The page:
More emphasis on the experience and resources of the private education sector and radical changes in entrance examinations to universities are key parts of the cure prescribed by the Organisation of Economic Co-operation and Development for Greece's education system.
The comprehensive survey was commissioned by the education ministry last year, but George Papandreou, secretary of state for education, appears ambivalent about its findings. He said at a press conference: "I am very close to most of the OECD's proposals but I have different opinions on others."
Earlier this year, experts from the OECD visited a large number of institutions and held discussions with politicians, academics, teachers and representatives of social and education organisations, leading them to conclude "that there is enough political and professional consensus for a change which would bring about positive and orderly reform".
The report says: "The Greek education system suffers from an excessive dependence on a quasi-legal, over-centralised, party-political patronage which appears to stifle individual creativity, talent, and motivation. Good results are often achieved not because of the system but in spite of it".
It claims "that many of the most important reforms demand a change in attitude rather than a different operation or additional funds".
The report recognises the inadequacy of available resources and points out that in periods of expansion many OECD member states have devoted 20 per cent of their budget to education compared with the 4.2 per cent of GNP that Greece is spending.
Education institutions should adopt a more entrepreneurial attitude which is likely to expand rather than restrict their activities, the report says, proposing constitutional changes where there are such restrictions - the more effective exploitation of private resources, the setting up of private universities and the payment of fees to state universities.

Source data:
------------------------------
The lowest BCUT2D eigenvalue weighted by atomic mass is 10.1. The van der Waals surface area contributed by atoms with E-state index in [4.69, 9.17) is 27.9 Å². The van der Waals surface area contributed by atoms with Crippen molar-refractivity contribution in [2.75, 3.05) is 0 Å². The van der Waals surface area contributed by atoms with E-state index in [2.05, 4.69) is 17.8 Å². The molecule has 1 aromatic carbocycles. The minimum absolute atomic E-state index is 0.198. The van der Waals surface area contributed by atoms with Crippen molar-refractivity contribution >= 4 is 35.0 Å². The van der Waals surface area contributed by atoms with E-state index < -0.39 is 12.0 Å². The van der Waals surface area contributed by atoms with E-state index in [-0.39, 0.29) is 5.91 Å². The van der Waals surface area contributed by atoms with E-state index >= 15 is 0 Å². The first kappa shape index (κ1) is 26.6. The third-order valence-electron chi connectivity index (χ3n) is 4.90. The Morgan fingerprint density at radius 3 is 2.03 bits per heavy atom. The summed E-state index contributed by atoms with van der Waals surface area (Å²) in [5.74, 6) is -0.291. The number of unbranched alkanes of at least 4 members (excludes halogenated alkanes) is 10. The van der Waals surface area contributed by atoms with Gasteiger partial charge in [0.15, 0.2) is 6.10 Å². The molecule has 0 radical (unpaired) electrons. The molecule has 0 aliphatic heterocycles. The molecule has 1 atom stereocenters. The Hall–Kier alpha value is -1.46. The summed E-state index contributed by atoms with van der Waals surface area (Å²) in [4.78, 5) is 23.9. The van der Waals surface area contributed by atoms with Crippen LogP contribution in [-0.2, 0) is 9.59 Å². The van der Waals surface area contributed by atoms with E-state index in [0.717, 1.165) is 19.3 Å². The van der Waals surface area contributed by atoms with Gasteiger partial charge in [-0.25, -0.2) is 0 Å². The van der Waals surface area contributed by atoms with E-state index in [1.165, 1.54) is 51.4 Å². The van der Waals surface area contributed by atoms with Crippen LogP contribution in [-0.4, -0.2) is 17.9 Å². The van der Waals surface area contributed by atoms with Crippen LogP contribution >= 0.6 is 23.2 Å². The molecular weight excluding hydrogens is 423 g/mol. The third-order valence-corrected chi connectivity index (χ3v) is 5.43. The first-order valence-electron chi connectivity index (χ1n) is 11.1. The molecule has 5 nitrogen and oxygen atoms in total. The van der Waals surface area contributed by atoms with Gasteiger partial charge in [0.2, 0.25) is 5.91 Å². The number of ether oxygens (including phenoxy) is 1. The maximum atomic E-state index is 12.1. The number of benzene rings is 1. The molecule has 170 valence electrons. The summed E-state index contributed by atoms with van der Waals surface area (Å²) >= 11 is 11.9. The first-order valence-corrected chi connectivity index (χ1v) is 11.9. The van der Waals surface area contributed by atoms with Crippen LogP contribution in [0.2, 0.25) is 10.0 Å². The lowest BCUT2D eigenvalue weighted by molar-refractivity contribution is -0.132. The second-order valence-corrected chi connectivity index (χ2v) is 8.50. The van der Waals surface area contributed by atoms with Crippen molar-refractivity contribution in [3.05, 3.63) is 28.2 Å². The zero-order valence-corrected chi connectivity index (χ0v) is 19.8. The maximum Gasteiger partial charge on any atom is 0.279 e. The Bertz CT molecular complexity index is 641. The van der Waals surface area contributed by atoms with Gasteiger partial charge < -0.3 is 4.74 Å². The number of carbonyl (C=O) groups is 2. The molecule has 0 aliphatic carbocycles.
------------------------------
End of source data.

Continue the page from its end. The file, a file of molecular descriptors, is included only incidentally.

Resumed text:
The OECD report may not be binding on the government but all the recent ministry proposals, observers believe, are based on its contents.
In particular, the education secretary's proposals for changes in the Greek constitution, although they repeatedly refer to the safeguard of the state character of education, do not ensure its continuous free provision while they favour the setting up of universities by local and regional authorities, the church and other public sector agencies.
In addition to the payment of fees, the report proposes levying local rates and taxes, attracting additional resources from the wider public sector and from wealthy Greeks or the diaspora.
"If the universities attained greater academic, financial and statutory freedom, the development of a private higher education which would produce graduates with the same qualifications and professional rights with those of the state universities will be possible, under very strict assessment control but without any kind of burden on the tax-payer."
Continuous assessment by a body of assessors independent of the ministry but with the participation of "clients" and students should be set up.
"The Panhellenic examinations, with their over-dependence on certain lessons, discourage the proper method of study both at school and university and place an emphasis on memorisation instead of encouraging the student's critical and creative development," the report states.
To satisfy the evident huge demand for higher education the report proposes the provision of university-level studies by some technical vocational institutes under strict supervision and assessment.